The basketball star opted to attend IMG Academy.
There were two paths that hoops observers thought DeAndre Daniels might take in 2010-11.
He chose neither.
Some thought Daniels would return to Taft (Woodland Hills, Calif.), though the fifth-year senior would have had to successfully petition the California Interscholastic Federation to be eligible. Others — including Daniels himself at one point — thought he would reclassify to the Class of 2010 so he could attend Texas, where he had committed in the summer of 2009.
In the end, Daniels, who is rated the nation’s No. 35 player in the Class of 2011 in the ESPNU 100, instead opted to attend IMG Academy (Bradenton, Fla.). There, the superathletic small forward is playing for IMG’s post-grad team, which plays junior colleges and prep schools with fifth-year seniors.
“The competition is great,” he says. “I get to play grown men every night.”
Daniels says he came to IMG to prepare his body for college and to become a better leader. His focus has been adding weight to his 6-foot-8, 195-pound frame.
“His goal … is not just to get to college,” says the Director of the IMG Academy basketball program. “His goal is to get to college and be that impact player that he wants to be.”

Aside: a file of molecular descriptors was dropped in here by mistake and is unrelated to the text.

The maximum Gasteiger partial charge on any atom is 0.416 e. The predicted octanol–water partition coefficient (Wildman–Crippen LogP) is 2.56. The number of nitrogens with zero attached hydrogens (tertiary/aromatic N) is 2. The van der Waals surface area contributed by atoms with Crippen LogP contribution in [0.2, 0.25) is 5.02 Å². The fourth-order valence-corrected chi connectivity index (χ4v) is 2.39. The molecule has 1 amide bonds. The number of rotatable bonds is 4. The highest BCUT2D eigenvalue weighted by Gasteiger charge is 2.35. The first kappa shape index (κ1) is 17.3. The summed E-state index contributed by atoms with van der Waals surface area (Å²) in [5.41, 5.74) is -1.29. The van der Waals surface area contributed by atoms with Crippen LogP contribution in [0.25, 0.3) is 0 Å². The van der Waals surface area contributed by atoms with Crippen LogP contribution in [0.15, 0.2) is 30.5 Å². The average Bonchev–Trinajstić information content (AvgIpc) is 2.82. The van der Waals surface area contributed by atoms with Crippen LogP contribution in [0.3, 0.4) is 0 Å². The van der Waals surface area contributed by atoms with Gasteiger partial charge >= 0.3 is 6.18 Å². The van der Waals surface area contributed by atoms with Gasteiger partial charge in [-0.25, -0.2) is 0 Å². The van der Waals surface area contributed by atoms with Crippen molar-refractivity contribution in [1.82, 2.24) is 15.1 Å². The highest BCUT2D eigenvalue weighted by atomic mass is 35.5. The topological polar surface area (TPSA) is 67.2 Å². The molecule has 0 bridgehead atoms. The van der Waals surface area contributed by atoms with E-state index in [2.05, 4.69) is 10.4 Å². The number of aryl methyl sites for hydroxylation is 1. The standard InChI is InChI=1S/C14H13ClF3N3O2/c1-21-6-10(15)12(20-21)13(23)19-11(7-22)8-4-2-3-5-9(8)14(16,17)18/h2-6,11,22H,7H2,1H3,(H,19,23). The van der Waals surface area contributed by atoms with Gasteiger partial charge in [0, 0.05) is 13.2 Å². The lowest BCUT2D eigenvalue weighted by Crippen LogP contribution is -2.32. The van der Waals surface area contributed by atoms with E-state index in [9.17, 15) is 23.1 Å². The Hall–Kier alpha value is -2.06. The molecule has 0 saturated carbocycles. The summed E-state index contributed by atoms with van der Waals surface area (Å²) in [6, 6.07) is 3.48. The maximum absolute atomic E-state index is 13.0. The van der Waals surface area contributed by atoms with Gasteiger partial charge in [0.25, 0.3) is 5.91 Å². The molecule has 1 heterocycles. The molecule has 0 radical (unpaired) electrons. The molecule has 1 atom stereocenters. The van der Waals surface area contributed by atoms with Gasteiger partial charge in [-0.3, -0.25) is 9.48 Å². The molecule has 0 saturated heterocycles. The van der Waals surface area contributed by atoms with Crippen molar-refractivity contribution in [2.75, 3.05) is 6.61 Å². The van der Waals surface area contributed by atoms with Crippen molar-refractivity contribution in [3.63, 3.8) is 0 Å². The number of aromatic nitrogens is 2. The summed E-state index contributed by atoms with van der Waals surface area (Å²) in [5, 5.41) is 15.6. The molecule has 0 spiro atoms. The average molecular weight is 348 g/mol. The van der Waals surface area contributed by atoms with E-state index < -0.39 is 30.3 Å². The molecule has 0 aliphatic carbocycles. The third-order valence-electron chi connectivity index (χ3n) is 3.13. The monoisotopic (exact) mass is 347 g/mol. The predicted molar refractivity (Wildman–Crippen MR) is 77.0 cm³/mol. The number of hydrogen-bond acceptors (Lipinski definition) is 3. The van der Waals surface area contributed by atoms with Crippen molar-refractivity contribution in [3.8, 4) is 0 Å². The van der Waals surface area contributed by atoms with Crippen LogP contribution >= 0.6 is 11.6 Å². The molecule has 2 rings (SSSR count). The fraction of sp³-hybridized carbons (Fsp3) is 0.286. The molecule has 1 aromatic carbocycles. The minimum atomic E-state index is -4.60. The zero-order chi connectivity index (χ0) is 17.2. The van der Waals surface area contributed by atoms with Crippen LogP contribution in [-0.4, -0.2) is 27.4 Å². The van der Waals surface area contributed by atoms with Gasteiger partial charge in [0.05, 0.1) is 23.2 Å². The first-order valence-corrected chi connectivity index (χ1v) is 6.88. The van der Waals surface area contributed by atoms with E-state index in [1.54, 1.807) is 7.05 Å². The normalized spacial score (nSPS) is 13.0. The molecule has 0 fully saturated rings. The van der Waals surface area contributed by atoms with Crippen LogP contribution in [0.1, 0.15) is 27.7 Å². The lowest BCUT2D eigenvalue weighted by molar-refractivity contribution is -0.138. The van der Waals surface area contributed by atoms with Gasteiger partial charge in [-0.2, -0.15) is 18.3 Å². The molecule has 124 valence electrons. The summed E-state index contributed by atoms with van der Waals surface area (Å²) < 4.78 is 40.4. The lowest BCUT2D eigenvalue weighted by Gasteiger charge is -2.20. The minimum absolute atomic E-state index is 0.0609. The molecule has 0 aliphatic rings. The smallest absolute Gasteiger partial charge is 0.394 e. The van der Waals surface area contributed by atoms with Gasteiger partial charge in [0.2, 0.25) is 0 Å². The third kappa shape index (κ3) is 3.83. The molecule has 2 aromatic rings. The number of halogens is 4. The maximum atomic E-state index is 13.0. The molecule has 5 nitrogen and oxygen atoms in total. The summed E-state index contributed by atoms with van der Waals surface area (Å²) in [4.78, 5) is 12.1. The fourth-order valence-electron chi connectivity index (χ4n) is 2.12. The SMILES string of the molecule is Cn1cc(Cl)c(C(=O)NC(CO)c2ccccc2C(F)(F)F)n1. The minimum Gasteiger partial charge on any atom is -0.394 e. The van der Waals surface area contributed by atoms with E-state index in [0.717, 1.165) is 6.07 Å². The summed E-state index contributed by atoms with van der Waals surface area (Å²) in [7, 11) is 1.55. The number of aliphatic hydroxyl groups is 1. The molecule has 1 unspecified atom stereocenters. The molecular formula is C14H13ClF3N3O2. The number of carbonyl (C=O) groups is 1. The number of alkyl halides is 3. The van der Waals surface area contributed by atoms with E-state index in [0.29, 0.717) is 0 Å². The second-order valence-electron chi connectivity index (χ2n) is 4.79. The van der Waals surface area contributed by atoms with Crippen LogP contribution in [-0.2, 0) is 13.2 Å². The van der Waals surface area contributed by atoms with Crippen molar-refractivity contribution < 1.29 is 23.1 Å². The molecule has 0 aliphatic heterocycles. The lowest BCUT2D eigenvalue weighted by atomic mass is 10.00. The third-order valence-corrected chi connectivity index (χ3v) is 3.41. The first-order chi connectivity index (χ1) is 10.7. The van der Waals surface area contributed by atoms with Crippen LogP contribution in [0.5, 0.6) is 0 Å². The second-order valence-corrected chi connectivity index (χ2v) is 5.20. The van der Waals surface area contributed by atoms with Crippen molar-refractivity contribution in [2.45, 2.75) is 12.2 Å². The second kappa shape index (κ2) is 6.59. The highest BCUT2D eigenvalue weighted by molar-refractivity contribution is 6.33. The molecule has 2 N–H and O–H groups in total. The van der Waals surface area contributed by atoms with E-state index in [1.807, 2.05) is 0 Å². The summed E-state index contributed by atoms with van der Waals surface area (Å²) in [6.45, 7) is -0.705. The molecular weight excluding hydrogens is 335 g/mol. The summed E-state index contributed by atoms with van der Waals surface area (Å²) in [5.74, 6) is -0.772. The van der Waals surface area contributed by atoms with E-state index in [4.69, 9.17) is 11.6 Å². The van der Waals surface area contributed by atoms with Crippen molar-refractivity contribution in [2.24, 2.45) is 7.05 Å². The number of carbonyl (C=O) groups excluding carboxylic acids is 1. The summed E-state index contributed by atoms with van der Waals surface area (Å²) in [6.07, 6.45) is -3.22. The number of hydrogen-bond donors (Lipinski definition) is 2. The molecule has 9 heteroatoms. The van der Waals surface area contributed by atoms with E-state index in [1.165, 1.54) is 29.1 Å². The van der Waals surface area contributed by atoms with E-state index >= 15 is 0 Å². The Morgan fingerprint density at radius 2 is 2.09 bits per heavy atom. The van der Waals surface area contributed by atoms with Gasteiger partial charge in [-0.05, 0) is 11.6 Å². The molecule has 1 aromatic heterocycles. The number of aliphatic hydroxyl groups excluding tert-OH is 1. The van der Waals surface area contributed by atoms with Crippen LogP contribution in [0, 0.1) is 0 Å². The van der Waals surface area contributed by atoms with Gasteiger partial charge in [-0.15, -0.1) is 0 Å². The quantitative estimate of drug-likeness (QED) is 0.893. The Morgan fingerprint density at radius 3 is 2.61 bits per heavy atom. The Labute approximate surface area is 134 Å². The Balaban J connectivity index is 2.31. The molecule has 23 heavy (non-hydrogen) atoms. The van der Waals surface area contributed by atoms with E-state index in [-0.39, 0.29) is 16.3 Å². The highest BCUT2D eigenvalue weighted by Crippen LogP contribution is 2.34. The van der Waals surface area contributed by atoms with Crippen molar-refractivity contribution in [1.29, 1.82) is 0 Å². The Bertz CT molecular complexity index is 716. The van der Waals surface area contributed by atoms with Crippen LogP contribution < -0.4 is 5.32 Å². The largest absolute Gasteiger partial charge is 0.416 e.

Last year, Daniels averaged 15 points and 10 rebounds per game, leading Taft (26-6) to a berth in the CIF Southern Region semifinals. Toreadors coach Derrick Taylor told ESPN RISE last April he expected Daniels to petition for an additional year of eligibility, but Daniels says that was never the plan.
He and his father decided on IMG over the summer, and he arrived at the IMG facilities in late August after participating in the Boost Mobile Elite 24 in Venice Beach, Calif. IMG boasts some of best training facilities in the world, which was part of the appeal for Daniels.
“When I first came out here I was like, ‘Wow, this is crazy, this is like a playground for athletes,’” Daniels says.
And while he says he’s happy with his decision, naturally he misses home — especially his family and former teammates.
“It was kind of tough just to leave my friends that I have,” he says.